Mr. Howard Has a New One (1930)
Mr. Howard Has a New One
When “Out of a Blue Sky,” the play which Tom Van Dycke is presenting as his first invasion of the production field, comes to the Booth Theater Thursday evening, Leslie Howard will be established as a playwright as well as an actor. For it was Mr. Howard who adapted “Out of a Blue Sky” from the German of Hans Chlumberg.
Writing, however, is no new to the young Englishman who is appearing in “Berkeley Square.” “Out of a Blue Sky” isn’t even a first play. Just this year, Mr. Howard had presented at a semi-public performance a one-act play of his called “The New Morality,” with what success those who were there will vouch. And besides he will be remembered for his series of entertaining articles that ran in “Vanity Fair” a few years ago.
Mr. Howard always wanted to write. In a press questionnaire deeply buried in the passed days when he first came to America, he answers the query of “What was your youthful ambition for a career?” with “To be a writer–it still is.” And as an alternate answer he gives, “Life, Liberty and the Pursuit of Happiness.”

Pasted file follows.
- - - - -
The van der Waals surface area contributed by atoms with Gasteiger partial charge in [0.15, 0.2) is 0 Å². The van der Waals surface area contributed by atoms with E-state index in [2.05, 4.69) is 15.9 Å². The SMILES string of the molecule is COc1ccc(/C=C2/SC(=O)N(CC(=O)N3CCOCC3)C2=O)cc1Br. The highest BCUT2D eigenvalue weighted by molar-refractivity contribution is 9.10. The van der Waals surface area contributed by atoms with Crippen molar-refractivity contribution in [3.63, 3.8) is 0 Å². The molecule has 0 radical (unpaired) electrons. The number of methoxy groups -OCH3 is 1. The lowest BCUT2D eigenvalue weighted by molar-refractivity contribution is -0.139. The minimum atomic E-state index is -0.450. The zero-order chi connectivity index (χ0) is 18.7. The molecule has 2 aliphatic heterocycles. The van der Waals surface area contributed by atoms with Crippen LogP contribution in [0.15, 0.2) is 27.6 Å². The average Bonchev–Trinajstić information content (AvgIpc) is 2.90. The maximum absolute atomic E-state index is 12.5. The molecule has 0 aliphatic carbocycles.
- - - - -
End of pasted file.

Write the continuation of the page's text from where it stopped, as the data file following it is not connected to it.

This mouldering press record discloses other leanings. As his interests outside the theater, for instance, he lists literature, children, Mayfair, Scotch whisky, beautiful women and funny men. When asked why he became a player he says, “God alone knows. Probably owing to complete inefficiency at all other pursuits.” In reply to a query as to whether he is interested in sports he indicates a cryptic “Ha! ha!” When asked whether he is satisfied with the roles he has been playing, he counters with “Now, I ask you.” And to the question “Have you any suggestions for press material about yourself?” he merely says, “And how!”
And the same questionnaire shows that Mr. Howard has long had his own ideas as to what plays should be like. For he gives as his pet superstition the belief that what’s in the script will come out in the play–and nothing more.
In Mr. Howard’s own new play, what’s in script should be quite sufficient to carry the piece to success. For he took as a working basis the script by the aforementioned Hans Chlumberg, who had had his play produced in both Vienna and Berlin, and who had thereby roused shouts of hosanna from the stolid drama testers of Mitteleuropa. He was compared–and favorably–with Molnar, with Pirandello; and his play received 27 curtain calls on the opening night.
(Brooklyn Daily Eagle, February 2, 1930)